Indicator 16 (page 41) is the ratio of the proportion of total New York City sales tax revenue collected in Manhattan to the proportion of such revenue collected in the other boroughs, In 2018, the proportion collected in Manhattan was 63.1% and the proportion collected outside of Manhattan was 36.9%, for a ratio of 1.710 and equity score of 52. The ratio was down from a ratio of 1.770 in 2015, when the equity score was 50. It is difficult to see how the proportion of sales tax collected in the mercantile center of the world compared with that collected in less mercantile areas of the same city has anything whatever to do with equity. Thus, even if the report were otherwise measuring meaningful things about equity (as, for example, might be a sound measure of academic achievement differences of advantaged and disadvantaged groups), the inclusion a score for an indicator like 16 would merely detract from the utility of the report.
A number of indicators are unrelated to demographic differences at all, as in the case of Indicator 8 (at page 37), which is based on percentage of cash assistance recipients who were no longer employed after being placed in a job. That percentage (26.1% in 2015 and 26.2% in 2018) is then translated into equity score simply by subtracting it from 100% (yielding equity scores of 74 in both years). Thus, it is just some general indicator of the employment situation of disadvantaged groups. Notably, while the equity score for this indicator would tend to decrease during a recession, the ratio of the black unemployment rate to the white unemployment rate (Indicator 5 at page 36) would tend to decrease during a recession, thus increasing the equity score for that indicator. That would also tend to be the case for the Indicator 5 (at page 34), which is the ratio of the Asian poverty rate to the white poverty rate.[v]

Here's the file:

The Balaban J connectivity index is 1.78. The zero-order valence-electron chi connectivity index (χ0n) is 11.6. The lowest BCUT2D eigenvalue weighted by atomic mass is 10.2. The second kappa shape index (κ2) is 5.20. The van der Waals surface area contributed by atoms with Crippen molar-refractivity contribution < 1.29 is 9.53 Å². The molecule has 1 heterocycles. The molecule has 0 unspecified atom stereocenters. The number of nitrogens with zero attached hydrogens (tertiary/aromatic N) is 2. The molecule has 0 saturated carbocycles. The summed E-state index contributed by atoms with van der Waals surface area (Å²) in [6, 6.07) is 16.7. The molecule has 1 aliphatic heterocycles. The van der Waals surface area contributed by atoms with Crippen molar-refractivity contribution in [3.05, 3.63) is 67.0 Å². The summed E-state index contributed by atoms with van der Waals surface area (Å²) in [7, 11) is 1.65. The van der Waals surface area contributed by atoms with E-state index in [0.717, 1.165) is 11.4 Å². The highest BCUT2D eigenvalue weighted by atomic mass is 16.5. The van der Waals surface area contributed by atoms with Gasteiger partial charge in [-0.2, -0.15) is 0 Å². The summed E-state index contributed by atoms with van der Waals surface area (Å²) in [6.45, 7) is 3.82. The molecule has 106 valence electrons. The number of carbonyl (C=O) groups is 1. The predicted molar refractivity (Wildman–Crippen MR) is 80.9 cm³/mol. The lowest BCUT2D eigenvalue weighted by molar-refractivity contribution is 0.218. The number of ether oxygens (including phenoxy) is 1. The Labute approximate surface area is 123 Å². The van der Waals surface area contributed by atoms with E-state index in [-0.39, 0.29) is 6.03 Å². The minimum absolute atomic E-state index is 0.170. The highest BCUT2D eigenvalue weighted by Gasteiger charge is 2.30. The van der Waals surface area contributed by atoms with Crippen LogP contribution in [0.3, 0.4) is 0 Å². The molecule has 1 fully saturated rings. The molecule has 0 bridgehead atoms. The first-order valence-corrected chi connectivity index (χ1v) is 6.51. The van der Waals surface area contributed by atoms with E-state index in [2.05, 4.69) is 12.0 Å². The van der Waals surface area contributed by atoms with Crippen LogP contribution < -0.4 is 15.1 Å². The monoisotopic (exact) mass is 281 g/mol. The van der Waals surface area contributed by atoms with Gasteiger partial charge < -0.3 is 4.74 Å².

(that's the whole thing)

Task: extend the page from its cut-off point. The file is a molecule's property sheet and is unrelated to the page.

Readers interested in the project should read all the indicators in the 2018 report with an eye toward how many of them might actually provide useful information as to the degree of equity in New York City, even assuming that the project employed an effective measure of the magnitude of the difference between the circumstances of advantaged and disadvantaged groups. But the reader should be mindful that, for reasons discussed in "Race and Mortality Revisited," as with virtually all efforts to quantify demographic differences involving outcome rates, the project does not provide a useful measure of that magnitude and reflects no understand that different measures commonly yield opposite conclusions about directions of changes in such differences or that useful efforts to understand the ways policies affect differences in the circumstances of advantaged and disadvantaged groups must take into account the ways measures tend to be affected by the prevalence of an outcome.
Yet entities that fund the various equality indicator projects and the localities that devote resources to collecting and analyzing data take for granted that ISLG is an expert in the analyses of demographic difference. Again, however, ISLG’s failure of understand differs little from that of all entities of putative expertise regarding such matters.